What comes to mind when you hear the word tradition? Boring? Uncreative? Obligatory? It doesn’t have to be any of that. When planning a wedding, […]
I loved nothing more than conducting a personal ceremony for my brother and sister in-laws wedding ceremony. It was such a privilege and an honour to tell their story and be part of their union in such a special way.
I was asked by an awesome reader to share a wedding blessing script with them for a family member to conduct. BUT, I don’t want to share a script, because the key part in personalising your ceremony is just that. It should be personal and what should make the script unique, is YOU. So I can’t write the words for you, but I can give you some tips on how I came to write a script for my brothers ceremony that left everyone laughing, captivated and in tears. (Slightly cheating as I do write for a living of course!)
A wedding blessing is a non-legally binding ceremony and a beautiful way to add a spiritual or personal aspect to symbolise your union.
Including family members in ceremonies (beyond signing of the register) is gaining momentum in the UK. Our friends in the US have been doing it for YEARS. We are wanting to have more meaningful and personal ceremonies each year, which I LOVE to see. But be wise, choose someone who is a great storyteller, good and not phased by presenting or public speaking and can undertake the task (it’s not as easy as it looks) and someone who knows you both dearly. It makes for great story telling!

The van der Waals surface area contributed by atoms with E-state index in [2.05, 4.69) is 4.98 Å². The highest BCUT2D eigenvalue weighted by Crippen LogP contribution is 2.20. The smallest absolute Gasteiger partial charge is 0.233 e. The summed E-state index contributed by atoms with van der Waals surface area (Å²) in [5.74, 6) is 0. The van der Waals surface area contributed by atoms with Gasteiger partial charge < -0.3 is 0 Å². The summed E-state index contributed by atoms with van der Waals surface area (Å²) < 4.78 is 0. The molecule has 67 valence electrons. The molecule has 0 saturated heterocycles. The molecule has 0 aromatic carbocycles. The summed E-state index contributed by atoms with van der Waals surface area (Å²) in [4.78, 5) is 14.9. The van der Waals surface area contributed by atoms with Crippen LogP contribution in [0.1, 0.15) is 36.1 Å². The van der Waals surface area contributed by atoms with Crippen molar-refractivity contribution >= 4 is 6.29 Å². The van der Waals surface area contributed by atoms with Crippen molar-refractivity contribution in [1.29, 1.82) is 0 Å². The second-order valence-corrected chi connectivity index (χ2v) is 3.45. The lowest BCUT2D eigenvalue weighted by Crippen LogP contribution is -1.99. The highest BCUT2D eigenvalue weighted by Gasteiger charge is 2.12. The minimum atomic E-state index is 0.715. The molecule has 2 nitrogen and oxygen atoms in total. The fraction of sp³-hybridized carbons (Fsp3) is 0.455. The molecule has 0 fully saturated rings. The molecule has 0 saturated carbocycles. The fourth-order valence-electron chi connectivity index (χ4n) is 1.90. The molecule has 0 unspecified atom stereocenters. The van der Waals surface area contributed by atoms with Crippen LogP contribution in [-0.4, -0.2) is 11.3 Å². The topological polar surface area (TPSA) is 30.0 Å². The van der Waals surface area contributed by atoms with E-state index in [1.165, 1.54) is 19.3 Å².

Keep your script structured. Keep it simple, don’t try to be clever and keep it personal – that’s what will make your wedding story unique and it can form a nice ‘add-on’ to a celebrant led ceremony, or if you want to, like my reader, (who is already married legally), have it form the entire structure of your family led ceremony.
Pssst. I’ll let you into a tip. Where the magic REALLY happens is when you relinquish control. Let them, the family member you trust to conduct a blessing for you, write the script for you. So on the day, the exact content is a lovely surprise for the two of you!
The next part is for the family member conducting your ceremony to read:
Before you get started, ask your wedding couple questions! The part I loved most was asking my brother and sister-in-law to complete a questionnaire, separately, WITHOUT sharing or discussing their answers with each other and sending their responses back to me (give a deadline!) My script and the tone of my script was very much dictated by their hilarious and colourful responses, not my creative writing.